“What’s important now is to get in place a civilian rule willing to take the country in a democratic direction,” Reinfeldt told Sveriges Radio (SR) in response to a question about whether he was ready to Swedish troops to Libya to guarantee security in a post-Qaddafi era.
The prime minister stressed the need for Libya to draft a constitution, get the economy going and the importance of providing humanitarian aid to the suffering country, in order to bring about sustainable and long-term development.
“This is a hope of a change for the better, of better times to come, which we are witnessing, just like in many other Arabic countries,” Reinfeldt said.
Unlike nations like the UK, the US and France, Sweden has not recognised the Libyan rebel council, the NTC, as the country’s legitimate representative.
“We can’t recognise a government that hasn’t got control over its territory. The NTC is an important actor in negotiations but most contacts are currently being done through EU representatives,” Anders Jörle of the foreign ministry information department told news site Nyheter24, referring to the Libyan Interim National Transitional Council.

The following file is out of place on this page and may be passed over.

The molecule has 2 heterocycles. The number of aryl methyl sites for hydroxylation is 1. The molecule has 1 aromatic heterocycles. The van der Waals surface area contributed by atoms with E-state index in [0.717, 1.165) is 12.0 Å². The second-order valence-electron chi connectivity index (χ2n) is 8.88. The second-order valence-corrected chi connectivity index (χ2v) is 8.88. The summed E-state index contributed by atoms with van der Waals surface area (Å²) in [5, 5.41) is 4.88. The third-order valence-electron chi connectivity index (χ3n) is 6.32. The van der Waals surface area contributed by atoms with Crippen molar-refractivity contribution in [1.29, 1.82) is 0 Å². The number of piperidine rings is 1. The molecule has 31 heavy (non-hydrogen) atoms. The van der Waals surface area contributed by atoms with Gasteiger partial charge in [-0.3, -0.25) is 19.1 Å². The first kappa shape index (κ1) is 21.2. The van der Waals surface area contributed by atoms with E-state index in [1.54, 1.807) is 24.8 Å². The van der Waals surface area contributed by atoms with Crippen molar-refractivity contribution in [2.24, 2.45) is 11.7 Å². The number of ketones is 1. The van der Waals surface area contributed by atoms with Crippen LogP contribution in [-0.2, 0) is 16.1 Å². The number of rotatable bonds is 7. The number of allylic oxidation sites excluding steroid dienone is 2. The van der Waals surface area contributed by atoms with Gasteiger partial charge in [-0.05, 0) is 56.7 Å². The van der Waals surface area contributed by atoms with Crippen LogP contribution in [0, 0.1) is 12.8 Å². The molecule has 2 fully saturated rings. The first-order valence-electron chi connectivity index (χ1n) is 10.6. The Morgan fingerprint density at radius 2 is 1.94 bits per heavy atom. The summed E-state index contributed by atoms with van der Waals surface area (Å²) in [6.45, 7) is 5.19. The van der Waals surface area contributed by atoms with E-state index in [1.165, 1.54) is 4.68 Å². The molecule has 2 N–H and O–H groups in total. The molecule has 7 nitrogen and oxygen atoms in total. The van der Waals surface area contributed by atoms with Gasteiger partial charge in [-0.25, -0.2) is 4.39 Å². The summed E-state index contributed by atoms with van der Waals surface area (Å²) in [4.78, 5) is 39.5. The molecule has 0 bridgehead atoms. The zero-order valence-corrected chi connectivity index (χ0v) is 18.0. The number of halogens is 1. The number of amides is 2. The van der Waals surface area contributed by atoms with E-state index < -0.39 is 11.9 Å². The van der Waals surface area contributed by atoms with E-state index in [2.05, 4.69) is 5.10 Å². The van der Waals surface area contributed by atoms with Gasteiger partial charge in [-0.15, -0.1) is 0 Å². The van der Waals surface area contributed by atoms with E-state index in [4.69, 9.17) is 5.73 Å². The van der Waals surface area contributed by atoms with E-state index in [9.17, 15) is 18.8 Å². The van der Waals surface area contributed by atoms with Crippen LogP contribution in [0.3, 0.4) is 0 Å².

Jörle also said that Sweden would recognise whatever regime taking control over the war torn country.
“It is no expression of us leaning one way or the other but a general principle,” Jörle said.
Swedish foreign minister Carl Bildt tweeted on Sunday that he welcomed the news from Tripoli that the Qaddafi clique is disintegrating.
On his blog he wrote that it must be obvious to the different parts of the regime that they had reached a point of no return.
Bildt also said he hoped the collapse would be quick and that it wouldn’t involve large-scale battles on the streets of Tripoli.
Bildt stressed the need for the global community to come together and help bring the country round.
“Now Libya needs an orderly transition and the building of a proper democratic state. Huge task. UN and others must help,” Bildt tweeted on Monday.
And there seems to be agreement across the aisles that Sweden should take an active role in the rebuilding of the war torn Libyan nation.
“When Qaddafi’s rule has fallen the international community and Sweden must be ready to boost their support to in every way possible contribute to a peaceful transition to democracy,” Urban Ahlin, Social Democratic spokesperson on foreign policy, said in a statement on Monday.